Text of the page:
Maundy Thursday. Good Friday. Easter Sunday.
What about Saturday?
In our zeal to get from the crucifixion to the resurrection, we often skip a day.
I call it Dark Saturday.
In some traditions, this is known as Holy Saturday, the time when Jesus supposedly went to Hades and liberated the souls of the Old Testament saints.
I prefer to experience this day from the viewpoint of the disciples.
Can you imagine how they felt on the day after the crucifixion of Jesus?
The shock of Good Friday has now settled into a grim new reality. All their hopes and dreams of a kingdom with Messiah Jesus on the throne were shattered.
“We had hoped that he was the one who was going to redeem Israel” (Luke 24:21), said a depressed disciple on the road to Emmaus. The implication being, “Guess we were wrong.”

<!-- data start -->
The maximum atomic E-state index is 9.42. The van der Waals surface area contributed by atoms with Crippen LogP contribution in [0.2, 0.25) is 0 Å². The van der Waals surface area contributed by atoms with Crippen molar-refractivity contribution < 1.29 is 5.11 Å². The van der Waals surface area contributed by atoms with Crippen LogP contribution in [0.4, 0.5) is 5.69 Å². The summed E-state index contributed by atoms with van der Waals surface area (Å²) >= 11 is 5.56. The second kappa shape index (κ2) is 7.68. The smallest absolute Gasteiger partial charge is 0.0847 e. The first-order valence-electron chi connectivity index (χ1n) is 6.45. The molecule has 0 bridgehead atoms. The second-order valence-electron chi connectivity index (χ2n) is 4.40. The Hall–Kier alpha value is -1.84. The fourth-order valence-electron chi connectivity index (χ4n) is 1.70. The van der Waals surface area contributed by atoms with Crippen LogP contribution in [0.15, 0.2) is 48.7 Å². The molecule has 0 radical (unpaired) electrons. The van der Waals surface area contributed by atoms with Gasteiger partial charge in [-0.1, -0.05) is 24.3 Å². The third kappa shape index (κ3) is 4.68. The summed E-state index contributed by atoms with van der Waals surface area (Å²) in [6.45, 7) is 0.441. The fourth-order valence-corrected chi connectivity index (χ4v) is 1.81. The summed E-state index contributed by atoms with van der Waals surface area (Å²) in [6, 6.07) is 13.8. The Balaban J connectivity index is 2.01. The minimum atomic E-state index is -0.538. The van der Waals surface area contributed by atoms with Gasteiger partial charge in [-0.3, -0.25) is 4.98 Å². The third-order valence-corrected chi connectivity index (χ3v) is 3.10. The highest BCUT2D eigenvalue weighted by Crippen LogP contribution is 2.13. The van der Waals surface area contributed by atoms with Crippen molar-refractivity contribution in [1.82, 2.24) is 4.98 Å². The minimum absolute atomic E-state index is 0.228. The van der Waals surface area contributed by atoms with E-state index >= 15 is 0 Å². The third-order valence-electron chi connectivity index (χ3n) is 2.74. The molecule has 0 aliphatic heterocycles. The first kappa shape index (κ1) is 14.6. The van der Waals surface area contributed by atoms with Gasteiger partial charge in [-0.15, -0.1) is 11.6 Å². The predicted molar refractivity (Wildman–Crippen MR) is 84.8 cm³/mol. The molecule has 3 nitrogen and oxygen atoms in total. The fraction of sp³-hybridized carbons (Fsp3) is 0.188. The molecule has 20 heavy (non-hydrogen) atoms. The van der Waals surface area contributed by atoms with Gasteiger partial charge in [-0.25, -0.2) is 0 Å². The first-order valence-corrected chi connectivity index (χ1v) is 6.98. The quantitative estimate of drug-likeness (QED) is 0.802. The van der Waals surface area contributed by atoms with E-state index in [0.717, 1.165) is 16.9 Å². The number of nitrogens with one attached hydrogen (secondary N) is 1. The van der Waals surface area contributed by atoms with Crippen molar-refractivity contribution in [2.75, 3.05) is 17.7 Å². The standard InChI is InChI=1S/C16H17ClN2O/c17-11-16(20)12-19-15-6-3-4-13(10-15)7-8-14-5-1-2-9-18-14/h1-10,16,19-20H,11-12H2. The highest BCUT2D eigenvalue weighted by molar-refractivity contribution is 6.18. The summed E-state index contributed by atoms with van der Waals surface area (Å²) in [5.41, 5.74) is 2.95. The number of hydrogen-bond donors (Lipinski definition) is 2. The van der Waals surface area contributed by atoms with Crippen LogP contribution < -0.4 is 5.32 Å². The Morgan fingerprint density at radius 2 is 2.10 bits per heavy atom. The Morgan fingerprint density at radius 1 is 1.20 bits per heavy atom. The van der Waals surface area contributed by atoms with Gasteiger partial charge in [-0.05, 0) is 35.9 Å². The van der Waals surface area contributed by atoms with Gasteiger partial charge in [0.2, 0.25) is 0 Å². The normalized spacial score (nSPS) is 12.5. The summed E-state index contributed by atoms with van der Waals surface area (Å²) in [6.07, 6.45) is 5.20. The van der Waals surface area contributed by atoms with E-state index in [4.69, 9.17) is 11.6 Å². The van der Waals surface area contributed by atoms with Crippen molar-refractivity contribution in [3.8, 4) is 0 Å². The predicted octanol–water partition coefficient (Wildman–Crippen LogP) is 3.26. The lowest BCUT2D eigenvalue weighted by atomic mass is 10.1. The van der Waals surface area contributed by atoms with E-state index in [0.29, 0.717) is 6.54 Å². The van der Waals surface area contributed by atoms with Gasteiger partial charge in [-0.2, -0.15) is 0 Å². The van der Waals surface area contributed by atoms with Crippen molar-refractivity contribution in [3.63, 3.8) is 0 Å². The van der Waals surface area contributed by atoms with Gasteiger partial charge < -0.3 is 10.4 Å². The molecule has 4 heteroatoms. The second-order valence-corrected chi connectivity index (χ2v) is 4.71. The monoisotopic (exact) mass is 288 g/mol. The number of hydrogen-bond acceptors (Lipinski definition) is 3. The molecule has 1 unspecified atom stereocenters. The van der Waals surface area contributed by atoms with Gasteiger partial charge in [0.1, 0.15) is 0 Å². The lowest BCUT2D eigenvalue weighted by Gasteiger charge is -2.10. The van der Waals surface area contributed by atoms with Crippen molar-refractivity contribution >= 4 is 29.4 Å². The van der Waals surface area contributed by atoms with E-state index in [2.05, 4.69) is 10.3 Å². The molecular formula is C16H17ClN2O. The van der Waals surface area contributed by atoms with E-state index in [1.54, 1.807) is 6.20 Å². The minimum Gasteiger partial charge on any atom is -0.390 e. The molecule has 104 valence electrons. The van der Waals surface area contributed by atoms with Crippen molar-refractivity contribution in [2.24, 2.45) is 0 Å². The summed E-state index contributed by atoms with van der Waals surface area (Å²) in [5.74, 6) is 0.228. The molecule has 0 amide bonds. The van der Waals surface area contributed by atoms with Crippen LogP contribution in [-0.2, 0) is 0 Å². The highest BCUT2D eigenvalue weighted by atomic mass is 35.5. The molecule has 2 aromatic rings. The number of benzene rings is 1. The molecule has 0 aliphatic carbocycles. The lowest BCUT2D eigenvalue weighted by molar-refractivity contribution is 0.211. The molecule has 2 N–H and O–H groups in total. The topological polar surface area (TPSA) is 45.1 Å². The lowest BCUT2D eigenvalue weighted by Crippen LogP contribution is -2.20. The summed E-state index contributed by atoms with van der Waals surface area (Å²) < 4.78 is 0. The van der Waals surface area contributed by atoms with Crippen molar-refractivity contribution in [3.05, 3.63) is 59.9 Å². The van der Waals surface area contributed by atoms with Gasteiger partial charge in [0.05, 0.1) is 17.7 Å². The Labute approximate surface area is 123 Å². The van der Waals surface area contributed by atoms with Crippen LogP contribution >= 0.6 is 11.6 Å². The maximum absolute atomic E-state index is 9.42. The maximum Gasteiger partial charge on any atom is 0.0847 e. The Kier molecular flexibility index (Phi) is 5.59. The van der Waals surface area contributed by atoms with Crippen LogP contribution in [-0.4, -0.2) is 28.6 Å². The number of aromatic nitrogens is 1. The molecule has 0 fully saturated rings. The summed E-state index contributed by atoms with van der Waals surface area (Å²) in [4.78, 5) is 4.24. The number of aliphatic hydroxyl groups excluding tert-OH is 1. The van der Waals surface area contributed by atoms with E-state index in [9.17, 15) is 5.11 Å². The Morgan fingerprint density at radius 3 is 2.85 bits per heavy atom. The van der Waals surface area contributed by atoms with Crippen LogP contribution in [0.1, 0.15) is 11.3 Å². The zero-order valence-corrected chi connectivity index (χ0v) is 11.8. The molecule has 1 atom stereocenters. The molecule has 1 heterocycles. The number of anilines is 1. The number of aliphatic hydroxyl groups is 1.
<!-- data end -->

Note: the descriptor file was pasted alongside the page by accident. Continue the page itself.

The disciples now found themselves closeted behind locked doors, weighed down with sorrow and a grief so deep it couldn’t be measured.
“You will weep and mourn, while the world rejoices,” Jesus had told them.
Dark Saturday was a day for grieving.
It remains so for me.
Dark Saturday is a day when I try to put myself in the disciples’ shoes and feel what they must have felt on that sad, depressing, empty day. I try to experience a measure of the hollowness of soul they must have felt, for they clearly did not expect Jesus to be raised from the dead.
As far as they knew, it was over. “We thought he was the one…”
Jesus told his disciples, “Your grief will turn to joy,” but none of them put much stock in those words.
And yet, as they would soon discover, Jesus’ words were true.
Dark Saturday gives way to Easter Sunday.
When the Sun of Righteousness rises with healing in his wings.
And a new creation begins.